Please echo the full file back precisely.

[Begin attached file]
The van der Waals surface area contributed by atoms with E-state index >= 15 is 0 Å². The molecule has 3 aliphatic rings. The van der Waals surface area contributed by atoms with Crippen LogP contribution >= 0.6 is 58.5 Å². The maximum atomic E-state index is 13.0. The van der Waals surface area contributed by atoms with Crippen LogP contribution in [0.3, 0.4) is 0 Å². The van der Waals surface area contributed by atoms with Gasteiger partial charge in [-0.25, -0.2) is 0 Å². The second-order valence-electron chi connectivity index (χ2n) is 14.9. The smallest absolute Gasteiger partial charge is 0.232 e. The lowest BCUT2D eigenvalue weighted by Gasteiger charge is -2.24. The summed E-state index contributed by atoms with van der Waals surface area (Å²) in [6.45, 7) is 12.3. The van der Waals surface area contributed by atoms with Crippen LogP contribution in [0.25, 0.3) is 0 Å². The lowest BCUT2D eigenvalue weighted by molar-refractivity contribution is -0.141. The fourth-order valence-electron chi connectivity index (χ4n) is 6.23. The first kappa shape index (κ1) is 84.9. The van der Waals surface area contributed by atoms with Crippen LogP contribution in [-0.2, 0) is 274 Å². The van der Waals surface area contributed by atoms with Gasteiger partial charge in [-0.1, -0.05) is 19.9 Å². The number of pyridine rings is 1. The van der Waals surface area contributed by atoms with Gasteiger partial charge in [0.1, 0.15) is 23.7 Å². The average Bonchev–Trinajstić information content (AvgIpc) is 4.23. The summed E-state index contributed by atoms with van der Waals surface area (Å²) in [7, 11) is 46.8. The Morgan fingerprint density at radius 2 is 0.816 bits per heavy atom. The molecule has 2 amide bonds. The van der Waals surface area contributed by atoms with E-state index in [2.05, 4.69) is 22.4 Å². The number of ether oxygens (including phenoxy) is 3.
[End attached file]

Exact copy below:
The van der Waals surface area contributed by atoms with E-state index >= 15 is 0 Å². The molecule has 3 aliphatic rings. The van der Waals surface area contributed by atoms with Crippen LogP contribution >= 0.6 is 58.5 Å². The maximum atomic E-state index is 13.0. The van der Waals surface area contributed by atoms with Crippen LogP contribution in [0.3, 0.4) is 0 Å². The van der Waals surface area contributed by atoms with Gasteiger partial charge in [-0.25, -0.2) is 0 Å². The second-order valence-electron chi connectivity index (χ2n) is 14.9. The smallest absolute Gasteiger partial charge is 0.232 e. The lowest BCUT2D eigenvalue weighted by Gasteiger charge is -2.24. The summed E-state index contributed by atoms with van der Waals surface area (Å²) in [6.45, 7) is 12.3. The van der Waals surface area contributed by atoms with Crippen LogP contribution in [0.25, 0.3) is 0 Å². The lowest BCUT2D eigenvalue weighted by molar-refractivity contribution is -0.141. The fourth-order valence-electron chi connectivity index (χ4n) is 6.23. The first kappa shape index (κ1) is 84.9. The van der Waals surface area contributed by atoms with Crippen LogP contribution in [-0.2, 0) is 274 Å². The van der Waals surface area contributed by atoms with Gasteiger partial charge in [-0.1, -0.05) is 19.9 Å². The number of pyridine rings is 1. The van der Waals surface area contributed by atoms with Gasteiger partial charge in [0.1, 0.15) is 23.7 Å². The average Bonchev–Trinajstić information content (AvgIpc) is 4.23. The summed E-state index contributed by atoms with van der Waals surface area (Å²) in [7, 11) is 46.8. The Morgan fingerprint density at radius 2 is 0.816 bits per heavy atom. The molecule has 2 amide bonds. The van der Waals surface area contributed by atoms with E-state index in [2.05, 4.69) is 22.4 Å². The number of ether oxygens (including phenoxy) is 3.